The Uganda Law Society (ULS), acting under its mandate to advise and guide the Public and Government on all legal and related issues has appealed to the Speaker of Parliament, Hon Rebecca Kadaga and the Attorney General, Hon William Byaruhanga to respect each other so that ” the public does not lose confidence in the office bearers or the institutions.”
The Society’s advice comes a day after the two Senior Government Officials bitterly clashed on the floor of Parliament over the interpretation and execution of a Court Order issued by the High Court at Kampala on Tuesday halting (pending the determination of the main suit in which the allocation is challenged) the controversial pay out of 10 Billion Shillings from the Country’s Coronavirus supplementary budget to Members of Parliament apparently to enable them carry out oversight functions and sensitisation work surrounding the deadly Pandemic.
” While we are aware of the Supreme Court decision in Hon. Theodore Ssekikubo & Ors v Attorney General, Constitutional Appeal No. 01 of 2015, where it was held that:
‘ … the principle of separation of powers should be duly observed to avoid erosion of the Constitutional functions of the other arms of Government… the effect of interpreting the opinion of the Attorney General, a member of the Executive, relating particularly, to the manner in which the Speaker of Parliament, the head of the legislative arm of Government, should carry out his/ her constitutional functions, as binding clearly violates the principle of separation of powers’,
” our advice on this matter is that the Attorney General’s opinion and Parliament’s right to disagree with it should be respected.
“However, we urge Parliament to use legally established methods of addressing circumstances where they disagree with such advice.” The Uganda Law Society President Mr Simon Peter Kinobe said in a Statement.
The Attorney General Mr Byaruhanga in his capacity as the Principal legal adviser to Government and at the behest of the Speaker advised the House during the Thursday plenary that it would be contempt of court for it to proceed with the 10 Billion pay out before the High Court determines the main suit challenging its legality.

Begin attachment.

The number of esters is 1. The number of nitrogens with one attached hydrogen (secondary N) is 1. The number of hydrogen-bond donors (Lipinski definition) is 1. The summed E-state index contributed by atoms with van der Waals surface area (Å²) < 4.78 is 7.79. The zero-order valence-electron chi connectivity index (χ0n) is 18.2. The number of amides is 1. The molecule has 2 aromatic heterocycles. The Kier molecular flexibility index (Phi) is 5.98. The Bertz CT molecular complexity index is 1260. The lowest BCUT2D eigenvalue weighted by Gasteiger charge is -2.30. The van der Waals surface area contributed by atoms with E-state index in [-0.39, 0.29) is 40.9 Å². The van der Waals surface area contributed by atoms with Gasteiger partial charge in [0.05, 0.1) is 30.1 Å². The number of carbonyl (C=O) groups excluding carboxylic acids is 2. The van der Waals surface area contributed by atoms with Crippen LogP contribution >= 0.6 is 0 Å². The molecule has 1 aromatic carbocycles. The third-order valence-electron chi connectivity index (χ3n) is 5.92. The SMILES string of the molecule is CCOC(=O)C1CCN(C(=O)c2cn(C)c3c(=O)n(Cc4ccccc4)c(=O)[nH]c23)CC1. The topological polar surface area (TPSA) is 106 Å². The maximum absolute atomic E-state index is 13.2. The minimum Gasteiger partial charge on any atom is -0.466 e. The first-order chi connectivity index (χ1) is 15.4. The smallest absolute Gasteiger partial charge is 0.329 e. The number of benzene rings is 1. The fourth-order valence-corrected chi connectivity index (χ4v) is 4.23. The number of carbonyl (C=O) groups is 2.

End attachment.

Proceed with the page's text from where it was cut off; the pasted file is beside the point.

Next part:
” The court’s decision is binding until it is reversed, any action to the contrary will expose that person to contempt of court” He said.
However, his advice was overruled on ground that the High Court ruling was overtaken by events as some of the MPs had already received and probably used the money by the time the Court order was issued and secondly, that the Court could not interfere with the supplementary budget- more so, when Parliament was not a party to the Suit.
The Speaker also accused the Attorney General of “poor legal representation.”
” I and most MPs have disagreed with the Attorney General’s view that none of the lawmakers can use the 20M Shillings on their bank accounts. From a legal perspective, none of the MPs were party to the suit ” Hon Rebecca Kadaga shot back.
“The Judgement was not on MPs’ bank accounts. We have always complained about poor legal representation by the Attorney General. The Cash was wired on 17th April while the Suit was filed on the 21st. I therefore beg to differ ”
According to the Law Society, these were “statements meant to undermine the [ Judiciary] and should be avoided”
” Orders issued by the Courts of law should be respected, they are binding regardless of whether any party finds them unreasonable or otherwise ” Mr Simon Peter says,
“The Judiciary as an institution must be respected, it is one of the three arms of Government and so statements meant to undermine it in any way should be avoided. Any party aggrieved by a court order should use established legal procedures to expunge or quash it, but until that order is reversed by another order it should be respected.”